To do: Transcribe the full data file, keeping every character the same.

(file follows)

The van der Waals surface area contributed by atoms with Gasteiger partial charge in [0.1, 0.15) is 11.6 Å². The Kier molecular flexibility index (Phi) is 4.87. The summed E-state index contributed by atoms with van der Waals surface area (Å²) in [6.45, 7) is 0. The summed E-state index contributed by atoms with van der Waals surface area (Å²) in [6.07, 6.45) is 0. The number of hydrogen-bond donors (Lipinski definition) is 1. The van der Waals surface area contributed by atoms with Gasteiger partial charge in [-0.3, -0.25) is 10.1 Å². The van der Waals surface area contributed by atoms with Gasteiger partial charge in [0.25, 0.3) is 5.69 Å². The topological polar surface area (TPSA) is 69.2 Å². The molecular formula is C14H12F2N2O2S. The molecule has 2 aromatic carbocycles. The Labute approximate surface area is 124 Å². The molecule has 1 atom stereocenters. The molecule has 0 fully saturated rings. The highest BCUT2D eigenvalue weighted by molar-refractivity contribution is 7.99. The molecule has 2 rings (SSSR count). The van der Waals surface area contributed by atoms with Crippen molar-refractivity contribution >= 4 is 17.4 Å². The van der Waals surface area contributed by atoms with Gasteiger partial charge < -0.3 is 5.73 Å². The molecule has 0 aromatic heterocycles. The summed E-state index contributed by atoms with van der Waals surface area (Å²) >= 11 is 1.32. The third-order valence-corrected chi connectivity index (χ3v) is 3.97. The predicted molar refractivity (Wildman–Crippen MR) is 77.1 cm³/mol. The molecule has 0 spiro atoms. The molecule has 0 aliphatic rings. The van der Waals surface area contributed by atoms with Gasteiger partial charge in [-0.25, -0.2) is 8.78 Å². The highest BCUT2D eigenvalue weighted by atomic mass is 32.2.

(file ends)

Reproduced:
The van der Waals surface area contributed by atoms with Gasteiger partial charge in [0.1, 0.15) is 11.6 Å². The Kier molecular flexibility index (Phi) is 4.87. The summed E-state index contributed by atoms with van der Waals surface area (Å²) in [6.45, 7) is 0. The summed E-state index contributed by atoms with van der Waals surface area (Å²) in [6.07, 6.45) is 0. The number of hydrogen-bond donors (Lipinski definition) is 1. The van der Waals surface area contributed by atoms with Gasteiger partial charge in [-0.3, -0.25) is 10.1 Å². The van der Waals surface area contributed by atoms with Gasteiger partial charge in [0.25, 0.3) is 5.69 Å². The topological polar surface area (TPSA) is 69.2 Å². The molecular formula is C14H12F2N2O2S. The molecule has 2 aromatic carbocycles. The Labute approximate surface area is 124 Å². The molecule has 1 atom stereocenters. The molecule has 0 fully saturated rings. The highest BCUT2D eigenvalue weighted by molar-refractivity contribution is 7.99. The molecule has 2 rings (SSSR count). The van der Waals surface area contributed by atoms with Crippen molar-refractivity contribution >= 4 is 17.4 Å². The van der Waals surface area contributed by atoms with Gasteiger partial charge < -0.3 is 5.73 Å². The molecule has 0 aromatic heterocycles. The summed E-state index contributed by atoms with van der Waals surface area (Å²) >= 11 is 1.32. The third-order valence-corrected chi connectivity index (χ3v) is 3.97. The predicted molar refractivity (Wildman–Crippen MR) is 77.1 cm³/mol. The molecule has 0 spiro atoms. The molecule has 0 aliphatic rings. The van der Waals surface area contributed by atoms with Gasteiger partial charge in [-0.25, -0.2) is 8.78 Å². The highest BCUT2D eigenvalue weighted by atomic mass is 32.2.